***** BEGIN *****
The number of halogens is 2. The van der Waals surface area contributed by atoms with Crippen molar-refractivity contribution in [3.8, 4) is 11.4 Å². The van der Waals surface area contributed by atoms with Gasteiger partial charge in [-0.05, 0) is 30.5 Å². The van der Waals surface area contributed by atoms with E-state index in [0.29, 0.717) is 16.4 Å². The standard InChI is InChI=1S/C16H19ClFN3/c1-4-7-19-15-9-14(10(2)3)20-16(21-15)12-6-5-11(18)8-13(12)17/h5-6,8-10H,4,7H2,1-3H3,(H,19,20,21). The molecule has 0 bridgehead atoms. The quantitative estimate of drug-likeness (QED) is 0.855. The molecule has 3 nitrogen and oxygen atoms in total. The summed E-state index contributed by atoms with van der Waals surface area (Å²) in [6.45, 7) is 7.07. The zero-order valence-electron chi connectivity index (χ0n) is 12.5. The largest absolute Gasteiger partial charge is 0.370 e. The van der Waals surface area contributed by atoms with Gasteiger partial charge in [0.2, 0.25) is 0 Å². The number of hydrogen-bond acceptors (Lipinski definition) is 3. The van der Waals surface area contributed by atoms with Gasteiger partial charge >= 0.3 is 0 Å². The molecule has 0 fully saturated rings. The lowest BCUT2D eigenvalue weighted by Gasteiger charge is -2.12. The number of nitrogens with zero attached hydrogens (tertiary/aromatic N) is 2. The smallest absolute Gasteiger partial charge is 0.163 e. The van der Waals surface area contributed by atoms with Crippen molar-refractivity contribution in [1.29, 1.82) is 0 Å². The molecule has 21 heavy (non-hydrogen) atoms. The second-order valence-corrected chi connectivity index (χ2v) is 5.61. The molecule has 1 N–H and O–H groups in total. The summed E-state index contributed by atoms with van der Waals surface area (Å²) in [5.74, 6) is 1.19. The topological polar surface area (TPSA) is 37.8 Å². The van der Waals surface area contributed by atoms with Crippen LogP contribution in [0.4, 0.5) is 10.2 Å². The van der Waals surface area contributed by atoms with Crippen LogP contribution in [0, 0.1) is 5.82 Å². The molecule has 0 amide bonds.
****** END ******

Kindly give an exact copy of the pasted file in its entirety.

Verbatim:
The number of halogens is 2. The van der Waals surface area contributed by atoms with Crippen molar-refractivity contribution in [3.8, 4) is 11.4 Å². The van der Waals surface area contributed by atoms with Gasteiger partial charge in [-0.05, 0) is 30.5 Å². The van der Waals surface area contributed by atoms with E-state index in [0.29, 0.717) is 16.4 Å². The standard InChI is InChI=1S/C16H19ClFN3/c1-4-7-19-15-9-14(10(2)3)20-16(21-15)12-6-5-11(18)8-13(12)17/h5-6,8-10H,4,7H2,1-3H3,(H,19,20,21). The molecule has 0 bridgehead atoms. The quantitative estimate of drug-likeness (QED) is 0.855. The molecule has 3 nitrogen and oxygen atoms in total. The summed E-state index contributed by atoms with van der Waals surface area (Å²) in [6.45, 7) is 7.07. The zero-order valence-electron chi connectivity index (χ0n) is 12.5. The largest absolute Gasteiger partial charge is 0.370 e. The van der Waals surface area contributed by atoms with Gasteiger partial charge in [0.2, 0.25) is 0 Å². The number of hydrogen-bond acceptors (Lipinski definition) is 3. The van der Waals surface area contributed by atoms with Gasteiger partial charge >= 0.3 is 0 Å². The molecule has 0 fully saturated rings. The lowest BCUT2D eigenvalue weighted by Gasteiger charge is -2.12. The number of nitrogens with zero attached hydrogens (tertiary/aromatic N) is 2. The smallest absolute Gasteiger partial charge is 0.163 e. The van der Waals surface area contributed by atoms with Crippen molar-refractivity contribution in [1.29, 1.82) is 0 Å². The molecule has 21 heavy (non-hydrogen) atoms. The second-order valence-corrected chi connectivity index (χ2v) is 5.61. The molecule has 1 N–H and O–H groups in total. The summed E-state index contributed by atoms with van der Waals surface area (Å²) in [5.74, 6) is 1.19. The topological polar surface area (TPSA) is 37.8 Å². The van der Waals surface area contributed by atoms with Crippen LogP contribution in [0.4, 0.5) is 10.2 Å². The van der Waals surface area contributed by atoms with Crippen LogP contribution in [0, 0.1) is 5.82 Å². The molecule has 0 amide bonds.